We believe investors are made, not born. And for even the most advanced financial whizzes, ongoing education remains a key part of managing money well. Whether you're just getting started with investing, or you're getting close to retiring, maybe it's time to go back to school -- or at least re-fill your Kindle.
For the past few years, whenever I meet a new startup, I treat them like a rock band. Not only because I believe startups are rock stars, but because I have learned -- from my experience as the owner of an indie record label and as an early-stage investor -- that there are a lot of similarities between the two.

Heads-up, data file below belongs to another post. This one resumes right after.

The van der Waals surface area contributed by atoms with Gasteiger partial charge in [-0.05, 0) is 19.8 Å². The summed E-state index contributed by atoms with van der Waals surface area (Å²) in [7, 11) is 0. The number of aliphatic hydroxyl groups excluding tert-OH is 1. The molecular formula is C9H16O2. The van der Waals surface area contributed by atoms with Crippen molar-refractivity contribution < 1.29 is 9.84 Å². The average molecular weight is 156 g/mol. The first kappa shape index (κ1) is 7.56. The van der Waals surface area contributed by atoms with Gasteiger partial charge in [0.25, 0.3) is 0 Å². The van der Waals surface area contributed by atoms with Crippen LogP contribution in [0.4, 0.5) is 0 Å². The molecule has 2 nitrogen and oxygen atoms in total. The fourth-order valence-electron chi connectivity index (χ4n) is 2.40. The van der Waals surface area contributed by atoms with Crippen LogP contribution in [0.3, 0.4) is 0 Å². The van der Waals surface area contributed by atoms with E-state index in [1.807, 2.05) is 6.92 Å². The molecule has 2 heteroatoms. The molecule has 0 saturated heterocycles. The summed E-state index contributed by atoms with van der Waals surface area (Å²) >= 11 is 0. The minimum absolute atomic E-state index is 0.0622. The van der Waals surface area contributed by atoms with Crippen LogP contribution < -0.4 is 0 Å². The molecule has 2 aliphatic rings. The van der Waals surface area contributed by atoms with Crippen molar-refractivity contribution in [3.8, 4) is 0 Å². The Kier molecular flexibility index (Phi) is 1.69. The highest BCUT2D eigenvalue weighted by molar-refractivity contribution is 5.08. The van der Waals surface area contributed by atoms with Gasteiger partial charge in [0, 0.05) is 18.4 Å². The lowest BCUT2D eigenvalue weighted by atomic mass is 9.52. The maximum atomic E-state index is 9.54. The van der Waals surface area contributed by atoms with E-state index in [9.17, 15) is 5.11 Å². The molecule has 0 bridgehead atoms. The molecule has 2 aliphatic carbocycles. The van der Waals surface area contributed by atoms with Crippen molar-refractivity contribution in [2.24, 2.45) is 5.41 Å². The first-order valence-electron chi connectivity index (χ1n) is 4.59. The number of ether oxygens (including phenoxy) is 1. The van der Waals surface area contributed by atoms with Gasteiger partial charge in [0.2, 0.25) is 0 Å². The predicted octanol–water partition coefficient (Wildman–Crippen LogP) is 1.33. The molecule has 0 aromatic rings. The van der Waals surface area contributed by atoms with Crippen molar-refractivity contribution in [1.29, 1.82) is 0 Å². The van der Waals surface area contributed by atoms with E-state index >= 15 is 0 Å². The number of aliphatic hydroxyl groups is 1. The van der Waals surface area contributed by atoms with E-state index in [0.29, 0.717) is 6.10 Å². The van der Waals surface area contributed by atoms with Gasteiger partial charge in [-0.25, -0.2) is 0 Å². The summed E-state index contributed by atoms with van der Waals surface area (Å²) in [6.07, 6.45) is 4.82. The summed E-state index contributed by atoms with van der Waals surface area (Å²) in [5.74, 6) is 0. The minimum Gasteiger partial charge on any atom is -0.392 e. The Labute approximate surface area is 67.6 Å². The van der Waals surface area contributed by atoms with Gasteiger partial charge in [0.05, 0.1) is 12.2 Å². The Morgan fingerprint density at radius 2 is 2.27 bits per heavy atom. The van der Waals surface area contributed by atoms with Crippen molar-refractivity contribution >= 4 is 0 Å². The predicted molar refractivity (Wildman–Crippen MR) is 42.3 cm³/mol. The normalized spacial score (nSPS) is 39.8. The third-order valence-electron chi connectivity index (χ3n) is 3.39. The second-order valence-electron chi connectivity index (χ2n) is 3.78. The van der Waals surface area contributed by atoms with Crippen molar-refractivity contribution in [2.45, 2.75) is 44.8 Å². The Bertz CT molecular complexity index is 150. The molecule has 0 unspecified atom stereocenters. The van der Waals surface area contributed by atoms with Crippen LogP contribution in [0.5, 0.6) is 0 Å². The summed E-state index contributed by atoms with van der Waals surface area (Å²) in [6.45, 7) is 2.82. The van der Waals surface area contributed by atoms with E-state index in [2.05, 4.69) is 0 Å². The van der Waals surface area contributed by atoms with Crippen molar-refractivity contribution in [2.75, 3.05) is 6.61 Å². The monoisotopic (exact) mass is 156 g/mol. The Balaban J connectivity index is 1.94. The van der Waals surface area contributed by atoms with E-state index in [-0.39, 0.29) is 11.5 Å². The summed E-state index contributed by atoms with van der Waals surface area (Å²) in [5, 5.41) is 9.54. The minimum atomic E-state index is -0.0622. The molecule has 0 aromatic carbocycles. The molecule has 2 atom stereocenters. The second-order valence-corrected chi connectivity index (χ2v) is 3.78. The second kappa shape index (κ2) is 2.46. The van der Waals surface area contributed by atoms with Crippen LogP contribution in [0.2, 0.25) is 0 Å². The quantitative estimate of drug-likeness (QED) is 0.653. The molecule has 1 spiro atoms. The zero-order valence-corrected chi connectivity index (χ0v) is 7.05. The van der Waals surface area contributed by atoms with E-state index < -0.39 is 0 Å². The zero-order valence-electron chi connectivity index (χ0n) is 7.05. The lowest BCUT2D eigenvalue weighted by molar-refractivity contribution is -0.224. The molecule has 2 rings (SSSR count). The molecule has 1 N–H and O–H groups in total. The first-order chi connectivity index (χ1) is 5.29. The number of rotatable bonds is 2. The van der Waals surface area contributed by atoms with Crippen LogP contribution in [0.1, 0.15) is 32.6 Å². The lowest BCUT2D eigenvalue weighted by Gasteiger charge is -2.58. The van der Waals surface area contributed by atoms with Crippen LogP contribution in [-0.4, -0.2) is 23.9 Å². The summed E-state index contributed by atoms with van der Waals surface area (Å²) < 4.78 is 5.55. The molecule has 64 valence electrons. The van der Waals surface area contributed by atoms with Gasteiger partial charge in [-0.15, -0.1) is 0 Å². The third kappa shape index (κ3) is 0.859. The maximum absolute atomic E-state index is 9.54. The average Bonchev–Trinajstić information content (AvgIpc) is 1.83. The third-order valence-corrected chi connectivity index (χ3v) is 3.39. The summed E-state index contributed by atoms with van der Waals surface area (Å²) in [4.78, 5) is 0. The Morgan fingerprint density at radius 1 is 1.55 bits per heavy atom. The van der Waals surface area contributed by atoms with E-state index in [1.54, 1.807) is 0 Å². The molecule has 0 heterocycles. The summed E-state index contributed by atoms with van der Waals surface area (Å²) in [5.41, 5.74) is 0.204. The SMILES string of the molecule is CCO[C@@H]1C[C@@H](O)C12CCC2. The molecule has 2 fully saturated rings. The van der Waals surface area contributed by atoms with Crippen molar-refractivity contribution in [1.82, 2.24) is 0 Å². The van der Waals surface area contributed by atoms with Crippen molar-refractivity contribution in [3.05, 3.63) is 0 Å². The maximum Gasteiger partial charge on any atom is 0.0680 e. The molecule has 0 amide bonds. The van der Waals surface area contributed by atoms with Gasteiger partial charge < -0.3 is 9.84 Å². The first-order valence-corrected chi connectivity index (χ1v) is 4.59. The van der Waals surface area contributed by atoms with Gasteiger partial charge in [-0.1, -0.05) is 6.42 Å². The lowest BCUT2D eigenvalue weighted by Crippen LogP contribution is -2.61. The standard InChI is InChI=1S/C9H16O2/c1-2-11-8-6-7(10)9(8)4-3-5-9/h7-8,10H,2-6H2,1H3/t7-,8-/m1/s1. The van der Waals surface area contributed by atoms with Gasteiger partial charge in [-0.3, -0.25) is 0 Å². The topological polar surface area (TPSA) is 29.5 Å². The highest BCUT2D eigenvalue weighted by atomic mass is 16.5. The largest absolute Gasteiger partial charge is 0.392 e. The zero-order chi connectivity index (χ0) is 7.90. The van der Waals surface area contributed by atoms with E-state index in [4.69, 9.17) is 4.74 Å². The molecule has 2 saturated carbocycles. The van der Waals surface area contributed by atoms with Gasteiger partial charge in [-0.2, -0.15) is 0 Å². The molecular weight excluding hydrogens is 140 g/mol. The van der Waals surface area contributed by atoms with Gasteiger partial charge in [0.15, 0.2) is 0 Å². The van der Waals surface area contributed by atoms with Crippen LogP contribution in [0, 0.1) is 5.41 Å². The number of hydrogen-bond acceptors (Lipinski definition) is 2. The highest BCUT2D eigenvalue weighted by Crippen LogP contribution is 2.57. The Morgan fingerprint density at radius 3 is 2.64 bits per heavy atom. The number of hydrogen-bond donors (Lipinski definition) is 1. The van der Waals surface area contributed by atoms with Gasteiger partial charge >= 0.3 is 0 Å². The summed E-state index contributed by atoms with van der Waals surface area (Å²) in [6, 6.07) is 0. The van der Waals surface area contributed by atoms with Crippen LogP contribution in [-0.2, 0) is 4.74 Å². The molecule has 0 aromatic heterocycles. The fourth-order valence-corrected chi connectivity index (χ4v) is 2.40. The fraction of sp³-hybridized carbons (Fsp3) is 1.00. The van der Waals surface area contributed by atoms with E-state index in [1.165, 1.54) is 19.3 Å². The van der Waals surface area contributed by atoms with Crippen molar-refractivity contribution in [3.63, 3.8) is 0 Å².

Later this year, at the age of 32, I plan to quit my full-time job as a software developer and don't intend to look for another one. By then, I expect my portfolio will be large enough to fund my essential expenses for at least the next 30 years, if not indefinitely, so that getting another 9-to-5 job becomes an option rather than a necessity.